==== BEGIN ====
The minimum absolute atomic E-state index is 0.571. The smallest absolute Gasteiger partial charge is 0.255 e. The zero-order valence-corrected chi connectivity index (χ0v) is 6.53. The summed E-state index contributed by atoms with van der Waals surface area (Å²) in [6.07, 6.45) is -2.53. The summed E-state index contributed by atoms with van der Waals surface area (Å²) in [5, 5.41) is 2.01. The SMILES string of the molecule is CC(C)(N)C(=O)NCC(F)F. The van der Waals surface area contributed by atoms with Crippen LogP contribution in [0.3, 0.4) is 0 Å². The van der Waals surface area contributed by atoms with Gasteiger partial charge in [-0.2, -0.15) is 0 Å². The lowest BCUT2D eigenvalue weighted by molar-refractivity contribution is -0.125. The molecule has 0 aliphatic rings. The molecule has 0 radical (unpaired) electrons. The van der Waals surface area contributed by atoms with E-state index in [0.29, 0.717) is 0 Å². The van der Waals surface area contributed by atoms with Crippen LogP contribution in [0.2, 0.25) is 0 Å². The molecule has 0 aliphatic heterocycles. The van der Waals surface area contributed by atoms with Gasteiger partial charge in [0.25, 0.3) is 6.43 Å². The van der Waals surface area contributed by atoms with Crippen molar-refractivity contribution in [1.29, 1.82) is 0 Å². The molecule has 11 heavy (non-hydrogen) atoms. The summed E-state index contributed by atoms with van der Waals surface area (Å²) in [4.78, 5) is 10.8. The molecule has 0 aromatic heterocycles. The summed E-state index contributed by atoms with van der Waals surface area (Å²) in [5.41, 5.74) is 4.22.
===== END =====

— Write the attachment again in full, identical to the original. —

The minimum absolute atomic E-state index is 0.571. The smallest absolute Gasteiger partial charge is 0.255 e. The zero-order valence-corrected chi connectivity index (χ0v) is 6.53. The summed E-state index contributed by atoms with van der Waals surface area (Å²) in [6.07, 6.45) is -2.53. The summed E-state index contributed by atoms with van der Waals surface area (Å²) in [5, 5.41) is 2.01. The SMILES string of the molecule is CC(C)(N)C(=O)NCC(F)F. The van der Waals surface area contributed by atoms with Crippen LogP contribution in [0.3, 0.4) is 0 Å². The van der Waals surface area contributed by atoms with Gasteiger partial charge in [-0.2, -0.15) is 0 Å². The lowest BCUT2D eigenvalue weighted by molar-refractivity contribution is -0.125. The molecule has 0 aliphatic rings. The molecule has 0 radical (unpaired) electrons. The van der Waals surface area contributed by atoms with E-state index in [0.29, 0.717) is 0 Å². The van der Waals surface area contributed by atoms with Crippen LogP contribution in [0.2, 0.25) is 0 Å². The molecule has 0 aliphatic heterocycles. The van der Waals surface area contributed by atoms with Gasteiger partial charge in [0.25, 0.3) is 6.43 Å². The van der Waals surface area contributed by atoms with Crippen molar-refractivity contribution in [1.29, 1.82) is 0 Å². The molecule has 11 heavy (non-hydrogen) atoms. The summed E-state index contributed by atoms with van der Waals surface area (Å²) in [4.78, 5) is 10.8. The molecule has 0 aromatic heterocycles. The summed E-state index contributed by atoms with van der Waals surface area (Å²) in [5.41, 5.74) is 4.22.